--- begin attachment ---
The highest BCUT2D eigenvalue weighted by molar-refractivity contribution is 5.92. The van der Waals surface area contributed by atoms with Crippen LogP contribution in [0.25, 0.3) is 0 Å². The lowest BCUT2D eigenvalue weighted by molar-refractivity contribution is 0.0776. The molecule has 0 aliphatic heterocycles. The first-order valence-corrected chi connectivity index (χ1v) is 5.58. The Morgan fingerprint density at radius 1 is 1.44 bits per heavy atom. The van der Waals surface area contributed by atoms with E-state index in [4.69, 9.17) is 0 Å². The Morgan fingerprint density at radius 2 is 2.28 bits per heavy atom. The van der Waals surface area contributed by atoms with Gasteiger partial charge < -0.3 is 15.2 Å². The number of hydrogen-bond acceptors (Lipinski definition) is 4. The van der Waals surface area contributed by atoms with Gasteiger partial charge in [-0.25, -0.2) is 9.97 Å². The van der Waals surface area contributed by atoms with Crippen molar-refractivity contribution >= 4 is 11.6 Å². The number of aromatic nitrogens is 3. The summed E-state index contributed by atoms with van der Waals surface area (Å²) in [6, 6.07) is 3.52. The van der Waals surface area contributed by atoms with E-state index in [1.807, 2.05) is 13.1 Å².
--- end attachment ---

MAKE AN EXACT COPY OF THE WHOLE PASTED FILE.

The highest BCUT2D eigenvalue weighted by molar-refractivity contribution is 5.92. The van der Waals surface area contributed by atoms with Crippen LogP contribution in [0.25, 0.3) is 0 Å². The lowest BCUT2D eigenvalue weighted by molar-refractivity contribution is 0.0776. The molecule has 0 aliphatic heterocycles. The first-order valence-corrected chi connectivity index (χ1v) is 5.58. The Morgan fingerprint density at radius 1 is 1.44 bits per heavy atom. The van der Waals surface area contributed by atoms with E-state index in [4.69, 9.17) is 0 Å². The Morgan fingerprint density at radius 2 is 2.28 bits per heavy atom. The van der Waals surface area contributed by atoms with Gasteiger partial charge < -0.3 is 15.2 Å². The number of hydrogen-bond acceptors (Lipinski definition) is 4. The van der Waals surface area contributed by atoms with Gasteiger partial charge in [-0.25, -0.2) is 9.97 Å². The van der Waals surface area contributed by atoms with Crippen molar-refractivity contribution >= 4 is 11.6 Å². The number of aromatic nitrogens is 3. The summed E-state index contributed by atoms with van der Waals surface area (Å²) in [6, 6.07) is 3.52. The van der Waals surface area contributed by atoms with E-state index in [1.807, 2.05) is 13.1 Å².